My research statement is here.

Working papers

This paper introduces commercial arbitration into a two-country sourcing model and analyzes the effect of the quality of commercial arbitration regimes on relative global sourcing. Each country's final good producers source a customized intermediate input domestically or globally. Commercial arbitration may be invoked when parties shave investment quality and do not pay in full for investments. Under the full verifiability of investments by arbitrators, how fully national arbitration regimes support arbitral awards governs firms' ex-ante behaviors. I theoretically find that relative global sourcing rises with each country's quality of international commercial arbitration regimes. It, conversely, falls with each country's quality of domestic arbitration regimes and the degree of requiring relationship-specific transactions to produce the intermediate input. I empirically explore these predictions using my measures for national arbitration regimes and relationship-specificity intensity.

2. The Causal Effect of Institutional Comparative Advantage on the Quality of Institutions

This paper provides new empirical evidence of the positive causal effect of institutional comparative advantage on the quality of institutions. My cross-sectional analysis uses a novel measure I construct for country-level institutional comparative advantage using the revealed comparative advantage index. To show the causal relationship, variation in countries' population densities averaged over the past 30 years is utilized to provide exogenous variation in institutional comparative advantage between the countries. According to the instrumental variable estimation results, a 1 percent rise in institutional comparative advantage contributes to at least a 0.12-0.22 percent increase in institutional quality.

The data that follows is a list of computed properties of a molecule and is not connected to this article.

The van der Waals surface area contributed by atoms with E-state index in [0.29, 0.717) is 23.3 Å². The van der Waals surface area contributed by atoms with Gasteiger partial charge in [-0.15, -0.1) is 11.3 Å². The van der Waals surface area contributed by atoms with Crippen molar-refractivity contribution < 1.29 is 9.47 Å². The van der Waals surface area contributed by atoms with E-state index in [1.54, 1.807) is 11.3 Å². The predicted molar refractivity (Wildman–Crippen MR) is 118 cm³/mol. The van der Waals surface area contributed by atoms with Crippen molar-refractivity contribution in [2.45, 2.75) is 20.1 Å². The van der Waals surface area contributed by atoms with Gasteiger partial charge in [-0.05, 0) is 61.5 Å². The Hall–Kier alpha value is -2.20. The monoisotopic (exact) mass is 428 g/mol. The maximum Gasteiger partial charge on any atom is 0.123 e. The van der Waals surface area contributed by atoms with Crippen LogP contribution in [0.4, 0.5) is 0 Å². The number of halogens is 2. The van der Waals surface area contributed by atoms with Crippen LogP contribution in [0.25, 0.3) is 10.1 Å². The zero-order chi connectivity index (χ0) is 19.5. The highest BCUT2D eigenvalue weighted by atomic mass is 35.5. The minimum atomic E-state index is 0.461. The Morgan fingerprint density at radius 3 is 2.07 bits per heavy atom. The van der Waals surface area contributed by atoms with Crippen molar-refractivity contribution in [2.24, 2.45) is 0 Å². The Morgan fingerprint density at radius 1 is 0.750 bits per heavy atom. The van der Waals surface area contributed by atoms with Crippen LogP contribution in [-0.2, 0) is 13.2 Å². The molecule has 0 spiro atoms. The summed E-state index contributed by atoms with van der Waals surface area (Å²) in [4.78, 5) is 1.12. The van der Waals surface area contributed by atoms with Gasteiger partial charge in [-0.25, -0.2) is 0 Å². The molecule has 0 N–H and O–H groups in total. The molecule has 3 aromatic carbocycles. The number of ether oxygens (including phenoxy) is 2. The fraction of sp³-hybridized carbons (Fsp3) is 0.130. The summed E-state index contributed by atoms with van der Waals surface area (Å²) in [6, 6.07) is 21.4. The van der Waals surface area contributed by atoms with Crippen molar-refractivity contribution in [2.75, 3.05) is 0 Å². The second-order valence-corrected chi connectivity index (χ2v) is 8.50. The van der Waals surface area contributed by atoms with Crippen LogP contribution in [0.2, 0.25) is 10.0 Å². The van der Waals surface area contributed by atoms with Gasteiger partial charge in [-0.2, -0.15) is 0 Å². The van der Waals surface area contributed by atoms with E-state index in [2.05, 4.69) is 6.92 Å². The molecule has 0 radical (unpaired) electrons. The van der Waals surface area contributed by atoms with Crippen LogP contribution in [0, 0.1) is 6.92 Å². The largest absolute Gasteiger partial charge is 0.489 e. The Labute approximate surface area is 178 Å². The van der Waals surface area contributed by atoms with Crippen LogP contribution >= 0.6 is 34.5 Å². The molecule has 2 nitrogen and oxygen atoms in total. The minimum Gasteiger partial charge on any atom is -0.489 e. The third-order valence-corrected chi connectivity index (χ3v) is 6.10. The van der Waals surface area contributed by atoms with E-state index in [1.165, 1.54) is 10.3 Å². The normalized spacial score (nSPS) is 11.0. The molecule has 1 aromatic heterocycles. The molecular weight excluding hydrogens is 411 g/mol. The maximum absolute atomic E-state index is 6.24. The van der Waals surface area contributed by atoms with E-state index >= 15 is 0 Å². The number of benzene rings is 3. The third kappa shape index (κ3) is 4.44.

3. The Interrelation between Formal and Informal Institutions through International Trade

This paper develops a two-country, two-sector, two-factor model in which formal institutions endogenously arise based on exogenously endowed informal institutions. In the model, formal and informal institutions substitute for one another in generating institutional quality, expressed as a CES aggregate form of the two institutions. Institutional quality governs the productivity of the institutionally intensive sector and the trade cost coming from imperfect contract enforcement. General equilibrium results show that in open economies, formal institutions tend to increase with informal institutions through improving institutional comparative advantage and lowering the trade cost. This creates a contrast in that formal institutions fall with informal institutions under autarky. These results reveal a new role of trade as a catalyst in developing formal institutions in a country with rich informal institutions.